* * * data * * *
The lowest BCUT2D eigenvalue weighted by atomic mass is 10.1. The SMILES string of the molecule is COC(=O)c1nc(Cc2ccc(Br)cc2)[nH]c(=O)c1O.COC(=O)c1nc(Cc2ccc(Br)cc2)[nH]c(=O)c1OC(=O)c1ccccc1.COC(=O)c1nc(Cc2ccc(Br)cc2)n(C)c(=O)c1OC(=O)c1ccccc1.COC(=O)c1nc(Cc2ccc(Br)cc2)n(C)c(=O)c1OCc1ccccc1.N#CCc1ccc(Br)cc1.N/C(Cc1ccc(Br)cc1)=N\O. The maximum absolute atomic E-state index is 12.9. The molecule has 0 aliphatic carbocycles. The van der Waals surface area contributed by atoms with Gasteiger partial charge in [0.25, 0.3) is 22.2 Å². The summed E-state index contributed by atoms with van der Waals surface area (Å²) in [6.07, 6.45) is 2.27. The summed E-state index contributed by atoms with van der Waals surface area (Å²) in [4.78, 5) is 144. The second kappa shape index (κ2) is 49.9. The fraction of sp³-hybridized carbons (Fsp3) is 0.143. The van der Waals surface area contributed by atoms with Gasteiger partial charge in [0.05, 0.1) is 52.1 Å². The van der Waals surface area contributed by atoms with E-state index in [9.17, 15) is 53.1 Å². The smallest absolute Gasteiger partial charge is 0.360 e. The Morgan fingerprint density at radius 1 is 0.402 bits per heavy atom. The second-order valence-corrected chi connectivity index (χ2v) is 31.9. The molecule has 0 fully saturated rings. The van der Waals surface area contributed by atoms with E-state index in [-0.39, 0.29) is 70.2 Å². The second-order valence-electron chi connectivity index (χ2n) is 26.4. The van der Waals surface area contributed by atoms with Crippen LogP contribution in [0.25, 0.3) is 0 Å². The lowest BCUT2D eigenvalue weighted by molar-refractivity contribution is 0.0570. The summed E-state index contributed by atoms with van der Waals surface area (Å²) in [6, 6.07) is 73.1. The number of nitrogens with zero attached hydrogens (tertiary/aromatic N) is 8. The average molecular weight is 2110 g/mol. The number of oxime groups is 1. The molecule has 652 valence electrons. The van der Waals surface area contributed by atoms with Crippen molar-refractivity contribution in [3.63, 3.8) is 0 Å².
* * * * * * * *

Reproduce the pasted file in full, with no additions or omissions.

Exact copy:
The lowest BCUT2D eigenvalue weighted by atomic mass is 10.1. The SMILES string of the molecule is COC(=O)c1nc(Cc2ccc(Br)cc2)[nH]c(=O)c1O.COC(=O)c1nc(Cc2ccc(Br)cc2)[nH]c(=O)c1OC(=O)c1ccccc1.COC(=O)c1nc(Cc2ccc(Br)cc2)n(C)c(=O)c1OC(=O)c1ccccc1.COC(=O)c1nc(Cc2ccc(Br)cc2)n(C)c(=O)c1OCc1ccccc1.N#CCc1ccc(Br)cc1.N/C(Cc1ccc(Br)cc1)=N\O. The maximum absolute atomic E-state index is 12.9. The molecule has 0 aliphatic carbocycles. The van der Waals surface area contributed by atoms with Gasteiger partial charge in [0.25, 0.3) is 22.2 Å². The summed E-state index contributed by atoms with van der Waals surface area (Å²) in [6.07, 6.45) is 2.27. The summed E-state index contributed by atoms with van der Waals surface area (Å²) in [4.78, 5) is 144. The second kappa shape index (κ2) is 49.9. The fraction of sp³-hybridized carbons (Fsp3) is 0.143. The van der Waals surface area contributed by atoms with Gasteiger partial charge in [0.05, 0.1) is 52.1 Å². The van der Waals surface area contributed by atoms with E-state index in [9.17, 15) is 53.1 Å². The smallest absolute Gasteiger partial charge is 0.360 e. The Morgan fingerprint density at radius 1 is 0.402 bits per heavy atom. The second-order valence-corrected chi connectivity index (χ2v) is 31.9. The molecule has 0 fully saturated rings. The van der Waals surface area contributed by atoms with E-state index in [-0.39, 0.29) is 70.2 Å². The second-order valence-electron chi connectivity index (χ2n) is 26.4. The van der Waals surface area contributed by atoms with Crippen LogP contribution in [0.25, 0.3) is 0 Å². The lowest BCUT2D eigenvalue weighted by molar-refractivity contribution is 0.0570. The summed E-state index contributed by atoms with van der Waals surface area (Å²) in [6, 6.07) is 73.1. The number of nitrogens with zero attached hydrogens (tertiary/aromatic N) is 8. The average molecular weight is 2110 g/mol. The number of oxime groups is 1. The molecule has 652 valence electrons. The van der Waals surface area contributed by atoms with Crippen molar-refractivity contribution in [3.63, 3.8) is 0 Å².